The attacks and detentions severely affected remote fishing communities that lost the primary earners for dozens of families. They have also deterred other fishermen from going to sea.

Houthi forces have been using antipersonnel mines, improvised explosive devices (IED), and anti-vehicle mines along the western coast of Yemen, resulting in hundreds of civilian deaths and injuries.[18] The landmines have impeded aid workers’ abilities to reach vulnerable communities. Landmine use has been documented in six governorates in Yemen since 2015.[19] Since January 2018, at least 140 civilians, including 19 children, have been killed by landmines in just the Hodeidah and Taizz governorates.

Landmines emplaced in farmland, villages, wells, and roads prevent civilians from going about their daily life, especially farmers whose crops and clean water supply are affected. Demining efforts suffer from poor coordination, misinformation, and inadequate training, and do not comply with International Mine Action Standards (IMAS).

Houthi forces have imposed onerous restrictions on aid workers and interfered with aid delivery. Aid workers have been kidnapped, arbitrarily detained, and killed while conducting humanitarian operations in Yemen.[20]

Human Rights Watch has documented 16 cases in which Houthi authorities held people unlawfully, in large part to extort money from relatives or to exchange them for people held by opposing forces.[21] Yemeni rights groups have documented hundreds more cases. Hostage-taking is a serious violation of the laws of war and a war crime. Houthi officials have treated detainees brutally, often committing torture and other ill-treatment. Former detainees, family members, and Yemeni rights activists told Human Rights Watch that Houthi officials regularly extort those detained and their relatives. In some cases, the Houthis ultimately released the detainee – often they have not. Hostage-taking has the potential to deprive families of their primary earners. Extorting money from family members in exchange for hostages can further deprive families of their savings.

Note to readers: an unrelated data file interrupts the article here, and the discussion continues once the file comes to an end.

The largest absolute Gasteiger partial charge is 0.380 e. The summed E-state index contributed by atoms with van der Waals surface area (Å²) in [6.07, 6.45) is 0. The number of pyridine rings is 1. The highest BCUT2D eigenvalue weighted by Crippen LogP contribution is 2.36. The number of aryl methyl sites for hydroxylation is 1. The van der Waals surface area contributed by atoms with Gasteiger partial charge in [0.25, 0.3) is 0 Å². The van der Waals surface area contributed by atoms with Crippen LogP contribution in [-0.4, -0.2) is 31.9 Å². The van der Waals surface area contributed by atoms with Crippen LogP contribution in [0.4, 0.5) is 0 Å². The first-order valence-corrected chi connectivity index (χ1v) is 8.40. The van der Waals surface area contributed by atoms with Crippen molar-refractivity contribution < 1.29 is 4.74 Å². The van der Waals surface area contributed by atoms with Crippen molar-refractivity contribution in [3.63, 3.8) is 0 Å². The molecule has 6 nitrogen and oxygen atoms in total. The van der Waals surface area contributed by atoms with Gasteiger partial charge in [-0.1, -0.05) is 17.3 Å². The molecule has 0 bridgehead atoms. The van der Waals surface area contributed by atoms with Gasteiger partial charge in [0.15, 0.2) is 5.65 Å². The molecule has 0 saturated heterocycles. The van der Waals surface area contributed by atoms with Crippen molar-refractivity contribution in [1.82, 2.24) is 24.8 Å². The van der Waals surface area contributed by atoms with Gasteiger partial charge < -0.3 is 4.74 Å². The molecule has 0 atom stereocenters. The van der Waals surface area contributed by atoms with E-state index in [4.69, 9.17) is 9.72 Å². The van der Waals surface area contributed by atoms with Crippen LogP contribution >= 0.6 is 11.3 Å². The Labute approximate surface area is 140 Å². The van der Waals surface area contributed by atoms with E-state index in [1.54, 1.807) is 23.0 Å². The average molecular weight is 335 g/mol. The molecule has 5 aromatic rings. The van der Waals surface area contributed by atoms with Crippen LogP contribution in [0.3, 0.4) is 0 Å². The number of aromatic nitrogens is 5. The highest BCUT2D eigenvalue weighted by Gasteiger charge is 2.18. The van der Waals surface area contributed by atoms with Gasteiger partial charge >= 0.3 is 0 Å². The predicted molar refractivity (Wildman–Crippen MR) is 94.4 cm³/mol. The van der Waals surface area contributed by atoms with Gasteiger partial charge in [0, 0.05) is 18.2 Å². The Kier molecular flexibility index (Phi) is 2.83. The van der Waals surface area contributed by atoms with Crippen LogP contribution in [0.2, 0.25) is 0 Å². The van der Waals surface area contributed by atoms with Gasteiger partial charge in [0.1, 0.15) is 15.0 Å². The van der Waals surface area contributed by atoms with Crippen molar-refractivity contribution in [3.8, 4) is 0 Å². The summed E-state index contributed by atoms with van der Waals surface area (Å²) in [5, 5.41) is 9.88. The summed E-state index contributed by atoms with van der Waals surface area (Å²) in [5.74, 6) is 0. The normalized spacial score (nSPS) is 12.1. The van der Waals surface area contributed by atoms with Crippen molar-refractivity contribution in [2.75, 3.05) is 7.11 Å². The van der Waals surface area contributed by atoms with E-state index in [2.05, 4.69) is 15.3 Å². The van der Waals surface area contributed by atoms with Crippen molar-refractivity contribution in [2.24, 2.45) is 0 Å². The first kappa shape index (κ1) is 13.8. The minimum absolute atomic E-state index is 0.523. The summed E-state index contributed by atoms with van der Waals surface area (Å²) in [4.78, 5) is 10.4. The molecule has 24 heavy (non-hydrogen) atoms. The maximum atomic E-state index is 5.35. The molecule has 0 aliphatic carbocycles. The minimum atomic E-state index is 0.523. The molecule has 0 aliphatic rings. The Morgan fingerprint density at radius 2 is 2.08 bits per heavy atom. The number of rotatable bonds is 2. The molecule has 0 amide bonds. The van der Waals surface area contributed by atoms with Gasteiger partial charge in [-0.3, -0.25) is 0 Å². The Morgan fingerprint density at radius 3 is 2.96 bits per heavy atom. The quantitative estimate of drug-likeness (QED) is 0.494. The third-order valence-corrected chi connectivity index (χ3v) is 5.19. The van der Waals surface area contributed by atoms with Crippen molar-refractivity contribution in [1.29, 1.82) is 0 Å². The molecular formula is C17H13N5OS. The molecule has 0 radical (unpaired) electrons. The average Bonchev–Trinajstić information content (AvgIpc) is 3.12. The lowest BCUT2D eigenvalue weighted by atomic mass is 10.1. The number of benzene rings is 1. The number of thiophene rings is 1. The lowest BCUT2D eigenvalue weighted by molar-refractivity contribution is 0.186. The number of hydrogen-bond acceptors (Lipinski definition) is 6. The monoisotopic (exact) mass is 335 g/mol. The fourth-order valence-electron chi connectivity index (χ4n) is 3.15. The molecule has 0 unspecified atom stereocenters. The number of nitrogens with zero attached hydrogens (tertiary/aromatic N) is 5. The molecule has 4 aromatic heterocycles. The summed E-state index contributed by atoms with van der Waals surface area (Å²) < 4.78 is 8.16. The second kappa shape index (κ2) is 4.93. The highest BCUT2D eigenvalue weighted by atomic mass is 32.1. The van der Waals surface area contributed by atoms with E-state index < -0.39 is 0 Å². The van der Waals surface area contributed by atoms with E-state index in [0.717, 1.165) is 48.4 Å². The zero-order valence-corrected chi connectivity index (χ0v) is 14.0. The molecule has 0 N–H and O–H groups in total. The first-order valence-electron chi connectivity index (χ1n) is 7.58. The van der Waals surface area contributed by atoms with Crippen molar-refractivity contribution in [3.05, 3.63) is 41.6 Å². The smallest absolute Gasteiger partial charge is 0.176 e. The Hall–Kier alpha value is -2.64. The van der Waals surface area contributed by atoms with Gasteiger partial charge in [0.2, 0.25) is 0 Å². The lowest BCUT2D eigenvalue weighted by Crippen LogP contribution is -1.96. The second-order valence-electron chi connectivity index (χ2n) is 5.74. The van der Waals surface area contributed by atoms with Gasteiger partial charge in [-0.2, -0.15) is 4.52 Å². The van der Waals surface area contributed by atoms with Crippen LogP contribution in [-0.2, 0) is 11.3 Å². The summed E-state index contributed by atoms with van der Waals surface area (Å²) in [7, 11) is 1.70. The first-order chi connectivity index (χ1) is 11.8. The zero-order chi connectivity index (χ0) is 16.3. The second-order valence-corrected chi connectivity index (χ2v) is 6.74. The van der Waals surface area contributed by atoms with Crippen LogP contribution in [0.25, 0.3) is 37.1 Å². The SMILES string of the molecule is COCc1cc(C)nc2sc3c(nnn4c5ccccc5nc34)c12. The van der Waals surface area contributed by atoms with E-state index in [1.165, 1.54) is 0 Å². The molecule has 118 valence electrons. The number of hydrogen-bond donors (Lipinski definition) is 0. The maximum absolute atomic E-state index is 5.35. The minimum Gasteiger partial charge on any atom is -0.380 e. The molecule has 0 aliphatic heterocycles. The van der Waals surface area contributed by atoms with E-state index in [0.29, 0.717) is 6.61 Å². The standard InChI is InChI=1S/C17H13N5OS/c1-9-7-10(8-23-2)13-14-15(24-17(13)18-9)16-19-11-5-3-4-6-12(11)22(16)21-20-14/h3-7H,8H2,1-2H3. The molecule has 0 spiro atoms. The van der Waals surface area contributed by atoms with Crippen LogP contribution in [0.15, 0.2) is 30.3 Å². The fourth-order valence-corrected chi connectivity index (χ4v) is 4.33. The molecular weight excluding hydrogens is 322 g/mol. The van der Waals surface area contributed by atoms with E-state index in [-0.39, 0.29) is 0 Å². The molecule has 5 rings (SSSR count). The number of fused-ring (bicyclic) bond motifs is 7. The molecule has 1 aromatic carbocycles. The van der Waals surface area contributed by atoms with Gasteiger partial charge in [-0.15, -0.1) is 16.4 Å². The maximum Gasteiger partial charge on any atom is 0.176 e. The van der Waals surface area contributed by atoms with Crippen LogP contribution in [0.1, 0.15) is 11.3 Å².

We encourage the Committee to pose the following questions:

  • How many Yemenis are currently out of work because their place of employment or source of income was damaged or destroyed by the armed conflict?
  • What forms of support, financial or otherwise, has the Yemeni government offered individuals whose place of work was damaged or destroyed?
  • What efforts are being made to improve demining efforts?
  • What efforts are being made to protect farmland and surrounding water sources from the impact of landmines?
  • What efforts are being made to ensure that aid workers are able to deliver aid safely, and that their safety is not threatened while conducting humanitarian operations?